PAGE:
Up against a formidable field in the prestigious calligraphy competition, ‘Prix de la Plume Couronnée’, held in The Hague in 1620, Maria Strick came second. The judges, so impressed with her Italian hands (i.e. Italic), announced that hers was the very best in the field. The overall winner of the competition, George de Carpentier, was incensed that Maria, a woman for god’s sake, should better him and boast as much! And, somewhat throwing his toys out of the proverbial pram, De Carpentier suggested that they hold the calligraphic equivalent of a dance-off to determine who was the best calligrapher. Undoubtedly, De Carpentier would have been far less aggrieved had he not lost to a woman. We can only hope that he didn’t die of syphilis or the plague. That would have been awful.
Maria was active as a teacher and calligrapher between 1593 and about 1631, and published four copybooks. Her first, Tooneel der loflijcke schrijfpen (‘Theater of the Praiseworthy Pen’) was published in 1607. Maria Becq married Hans Strick, a shoemaker in 1598. He abandoned shoes to retrain as an engraver, and worked exclusively for Maria.
Oops, I did it again
Now imagine you are tasked with copying and engraving your spouse’s prize-winning calligraphy onto metal plates for printing. Hans was a skilled engraver, but on one plate he made a rather unusual slip. He inadvertently omitted the r from her signature, thus turning his wife into Maria Stick. Metal engraving is an unforgiving medium; there are no erasures or ctrl-z; so, he simply rectified his error by engraving a discreet, ‘superscript’ r above where the regular one should have been.
One can only imagine the atmosphere in their home when the first printed proofs were placed on the dining room table. I’d like to think they laughed about it. In addition to four calligraphy books, Maria published at least three standalone prints, also engraved by Hans (see below).
There is, howver, a strong candidate for an even earlier female authored calligraphy book. The author, of whom we know nothing, is Marie Pavie. We might never know for sure if Marie Pavie’s book was published before Maria Strick’s. In Claude Mediavilla’s Histoire de la calligraphie française it is dated to 1608. However, according to earlier sources it has long been dated to as early as 1600. While some of the plates in Maria Strick’s copybook are dated (the earliest to 1606), none of those in Marie Pavie’s are. In a brief exchange, Dr. Jill Gage, of the Newberry Library, suggested that the earlier 1600 date appears to be a better fit with some of Marie’s writing samples.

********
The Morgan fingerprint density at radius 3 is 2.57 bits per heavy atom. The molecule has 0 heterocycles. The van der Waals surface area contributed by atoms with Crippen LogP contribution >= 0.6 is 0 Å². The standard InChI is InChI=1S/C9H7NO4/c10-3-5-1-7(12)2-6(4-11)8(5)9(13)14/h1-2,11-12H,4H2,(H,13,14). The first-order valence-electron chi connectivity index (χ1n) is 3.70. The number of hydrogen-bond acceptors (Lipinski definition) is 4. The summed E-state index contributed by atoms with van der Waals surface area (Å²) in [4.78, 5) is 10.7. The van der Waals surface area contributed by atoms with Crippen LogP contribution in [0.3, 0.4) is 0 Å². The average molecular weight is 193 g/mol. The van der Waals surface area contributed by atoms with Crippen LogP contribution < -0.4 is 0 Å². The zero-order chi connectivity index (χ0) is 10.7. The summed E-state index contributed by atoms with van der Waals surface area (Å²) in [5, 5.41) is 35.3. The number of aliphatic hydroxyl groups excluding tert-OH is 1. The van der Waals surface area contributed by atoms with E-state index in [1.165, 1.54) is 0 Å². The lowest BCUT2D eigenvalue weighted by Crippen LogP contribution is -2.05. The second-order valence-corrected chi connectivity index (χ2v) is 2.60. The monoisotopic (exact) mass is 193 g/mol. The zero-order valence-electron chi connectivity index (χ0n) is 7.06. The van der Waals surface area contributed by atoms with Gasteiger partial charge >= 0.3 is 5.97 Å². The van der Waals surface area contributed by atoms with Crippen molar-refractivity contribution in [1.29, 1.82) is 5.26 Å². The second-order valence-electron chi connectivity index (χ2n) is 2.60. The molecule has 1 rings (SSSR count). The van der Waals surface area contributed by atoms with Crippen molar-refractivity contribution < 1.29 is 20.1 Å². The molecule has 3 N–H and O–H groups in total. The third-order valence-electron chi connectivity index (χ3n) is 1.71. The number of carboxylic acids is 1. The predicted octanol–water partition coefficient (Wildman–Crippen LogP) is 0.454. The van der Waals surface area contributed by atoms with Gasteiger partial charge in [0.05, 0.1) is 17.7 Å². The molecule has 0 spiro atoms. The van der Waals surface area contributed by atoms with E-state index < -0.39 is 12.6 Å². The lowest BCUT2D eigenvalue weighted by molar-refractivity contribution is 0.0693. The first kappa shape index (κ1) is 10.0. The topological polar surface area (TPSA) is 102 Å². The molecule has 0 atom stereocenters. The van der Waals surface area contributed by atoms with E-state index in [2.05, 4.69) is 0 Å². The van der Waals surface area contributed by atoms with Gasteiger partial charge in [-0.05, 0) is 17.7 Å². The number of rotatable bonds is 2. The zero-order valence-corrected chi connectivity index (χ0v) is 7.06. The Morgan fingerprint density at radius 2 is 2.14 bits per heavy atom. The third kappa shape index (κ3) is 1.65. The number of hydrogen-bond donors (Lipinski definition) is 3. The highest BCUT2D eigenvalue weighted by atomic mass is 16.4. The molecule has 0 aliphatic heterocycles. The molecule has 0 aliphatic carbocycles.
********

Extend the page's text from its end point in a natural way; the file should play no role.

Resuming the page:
Marie Pavie’s copybook has survived in just two copies, one at the Newberry Library in Chicago; the other in an incomplete copy in Paris at the Bibliothèque nationale de France. Had it not been for their chance survival across the intervening 400 years, then we might never have known her name and her calligraphy. Whether Maria or Marie was the first to print is less important than their remarkable contributions as calligraphers and educators at a time when educational and career opportunities were, for women, extremely limited.
The growing interest in calligraphy also coincided with the proliferation of how-to books, of beginners’ guides to everything from sewing and lace-making, to letter-writing, drawing, music, etiquette, and of course, calligraphy. In addition to the broader expansion of formal education, we witness the beginnings of a new era of self-taught students. Nowadays it’s difficult to truly appreciate the enormity of this shift toward relatively easy access to education, from the impossibility of expensive schooling reserved for the children of the wealthiest parents, to being able to purchase a printed book to teach oneself a new skill or hobby. It is in this way, in the democratization of learning, that I think the advent of printing was most revolutionary and profound. ◉
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Originally published at https://ilovetypography.com on June 18, 2020.